Egypt's second revolution?

What does the violence at the mass protests in Egypt mean for the country and its hopes of lasting reform after the Mubarak years?

It’s difficult to say, of course, but we’ve certainly entered the realm of irony within irony. Just to recap. The military were supposed to be the guardians of the revolution. But they are proving repressive. Demonstrators, angry at this new repression, have been met with … more repression.

Tahrir Square protesters, with their “Occupy”-style tents (OWS protester-campers are themselves inspired by the original Tahrir #1 of course), are back in the square to express their anger at what they see as the hopes of the “25 January” revolution being snuffed out by the dead-hand of the ever-powerful armed forces. This new protest is in turn … being snuffed out by the dead-hand of the ever-powerful armed forces. (Or not snuffed out. We shall see).

Yes, some protesters have reportedly used Molotov cocktails and hurled masonry and broken-up paving stones. But the Egyptian police reaction appears to be massively excessive. At the weekend the BBC’s Yolande Knell reported on the heavy police use of rubber bullets, teargas and buck shot, and how numerous protestors sustained serious injuries – including eye injuries – as a result.

As early as Saturday the blogger Egyptian Chronicles provided details of the injuries in her “Tahrir: Camel Battle No.2 ‘Live blogging’” update, including a disturbingly matter-of-fact video of the Egyptian photojournalist Malek Moustafa walking along with blood coming from his right eye (which he apparently lost after surgery). This all has a feeling of being thrown back to the days of the January-February revolution itself, with accounts like @cairowire tweeting about medical emergencies in Tahrir Square, with urgent messages going out for “5cm syringes, local anaesthetic, Voltarine pills, Betadine, Brufen, Cataflam 50mg, cotton, dressing, gloves, charcoal tablets …”.

The Guardian’s Egypt correspondent Jack Shenker, tweeting as @hackneylad, has also described “brutal” volleys of tear gas from the Egyptian police. One source of anger is that tear gas canisters bear the inscription “Made in USA”, with some of them made by Pennsylvania-based Combined Systems Inc (CSI). Numerous protestors clearly feel that nothing much has changed since the Mubarak era, when Egypt’s vast military-industrial complex was underpinned by US money and political support.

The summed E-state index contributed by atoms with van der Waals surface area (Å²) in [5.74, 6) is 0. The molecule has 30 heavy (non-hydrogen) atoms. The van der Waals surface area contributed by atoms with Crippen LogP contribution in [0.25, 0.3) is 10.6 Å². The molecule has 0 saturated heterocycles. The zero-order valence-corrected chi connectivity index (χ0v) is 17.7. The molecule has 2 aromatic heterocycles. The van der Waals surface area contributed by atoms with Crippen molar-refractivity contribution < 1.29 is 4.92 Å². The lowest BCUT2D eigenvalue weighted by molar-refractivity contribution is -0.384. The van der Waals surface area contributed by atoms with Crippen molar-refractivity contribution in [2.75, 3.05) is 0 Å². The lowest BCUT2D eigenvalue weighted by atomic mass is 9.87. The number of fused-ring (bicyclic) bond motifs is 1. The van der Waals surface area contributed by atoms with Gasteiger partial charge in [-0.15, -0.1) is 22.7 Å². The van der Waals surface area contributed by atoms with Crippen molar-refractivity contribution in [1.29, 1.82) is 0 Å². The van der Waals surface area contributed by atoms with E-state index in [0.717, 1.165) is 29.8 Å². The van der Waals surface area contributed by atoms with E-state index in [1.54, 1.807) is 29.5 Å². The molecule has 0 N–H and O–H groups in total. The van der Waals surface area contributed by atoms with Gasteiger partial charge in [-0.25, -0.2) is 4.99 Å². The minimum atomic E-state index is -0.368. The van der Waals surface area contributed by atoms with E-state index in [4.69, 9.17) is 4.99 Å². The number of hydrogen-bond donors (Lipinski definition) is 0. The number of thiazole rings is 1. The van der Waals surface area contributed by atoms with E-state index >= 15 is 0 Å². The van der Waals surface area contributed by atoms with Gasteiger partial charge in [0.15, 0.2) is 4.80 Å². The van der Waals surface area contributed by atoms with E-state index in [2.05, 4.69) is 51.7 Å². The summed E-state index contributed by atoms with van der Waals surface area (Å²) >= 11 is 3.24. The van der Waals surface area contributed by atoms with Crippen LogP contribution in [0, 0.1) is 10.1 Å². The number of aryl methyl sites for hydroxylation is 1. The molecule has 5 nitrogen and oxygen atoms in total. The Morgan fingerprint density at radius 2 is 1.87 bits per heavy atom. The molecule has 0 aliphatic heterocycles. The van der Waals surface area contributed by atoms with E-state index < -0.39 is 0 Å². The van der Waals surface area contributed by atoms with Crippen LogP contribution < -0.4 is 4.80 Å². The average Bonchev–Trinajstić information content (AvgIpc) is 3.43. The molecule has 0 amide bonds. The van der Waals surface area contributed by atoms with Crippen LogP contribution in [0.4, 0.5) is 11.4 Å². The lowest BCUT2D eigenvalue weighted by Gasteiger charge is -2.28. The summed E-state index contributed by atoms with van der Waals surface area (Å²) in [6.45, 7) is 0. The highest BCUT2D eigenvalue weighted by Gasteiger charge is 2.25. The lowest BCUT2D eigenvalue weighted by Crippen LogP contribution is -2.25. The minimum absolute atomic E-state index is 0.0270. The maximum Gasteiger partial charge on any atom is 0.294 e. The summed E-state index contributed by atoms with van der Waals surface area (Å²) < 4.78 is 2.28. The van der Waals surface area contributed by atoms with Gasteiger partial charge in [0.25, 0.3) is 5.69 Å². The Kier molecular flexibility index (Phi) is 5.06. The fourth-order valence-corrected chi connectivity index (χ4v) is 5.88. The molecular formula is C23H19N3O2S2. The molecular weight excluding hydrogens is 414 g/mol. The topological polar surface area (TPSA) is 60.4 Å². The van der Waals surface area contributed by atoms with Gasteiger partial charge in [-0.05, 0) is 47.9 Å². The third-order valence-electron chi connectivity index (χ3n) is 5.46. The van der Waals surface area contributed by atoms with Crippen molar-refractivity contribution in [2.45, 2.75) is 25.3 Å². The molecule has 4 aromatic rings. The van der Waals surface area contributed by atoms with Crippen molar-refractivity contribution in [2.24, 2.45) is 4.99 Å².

This is the key point. Change. How much has really changed in Egypt since Mubarak’s downfall? According to a new report from Amnesty – very little. A warning: if you don’t like bleak reports – don’t read this one. Across 62 pages it details a series of hopes that were raised then summarily smashed. Since Mubarak fell in February and the Supreme Council of the Armed Forces took over, Egypt has seen more than 12,000 civilians brought before military trials, demonstrations have been dealt with viciously (the ongoing demo being just the latest and biggest), critics have been arrested and tortured, strikes have been outlawed, newspapers and TV programmes have been censored, and the much-despised Emergency Law expanded. Hosni Mubarak would be proud.

Here’s just one example. On 9 March, 28-year-old Mostafa Gouda Abdel Aal, was arrested by military police at a protest camp in Tahrir Square. Here’s what he told Amnesty: as he was arrested he was beaten and dragged into the nearby Museum of Antiquities. He was blindfolded, had his hands tied behind his back and was thrown to the floor. He had water poured over him, was given electric shocks – including to his penis and buttocks – and interrogated about whether he was paid to come from Alexandria to protest in Tahrir. They carried on beating him, including with a wooden baton which broke his foot. He was tied to a pole and whipped with a cable on his back for 20 minutes. When his blindfold was removed, he saw people on top of each other lying in blood and soldiers trampling them.

There’s something about that last detail which seems especially disturbing (it’s like a particularly horrific abattoir scene in Rainer Werner Fassbinder’s unforgettable German TV series Berlin Alexanderplatz. Once seen, never forgotten).

Some of the Tahrir Square protesters are describing the current protests as “Revolution No2”. There is definitely a lot of unfinished business here.

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Our blogs are written by Amnesty International staff, volunteers and other interested individuals, to encourage debate around human rights issues. They do not necessarily represent the views of Amnesty International.
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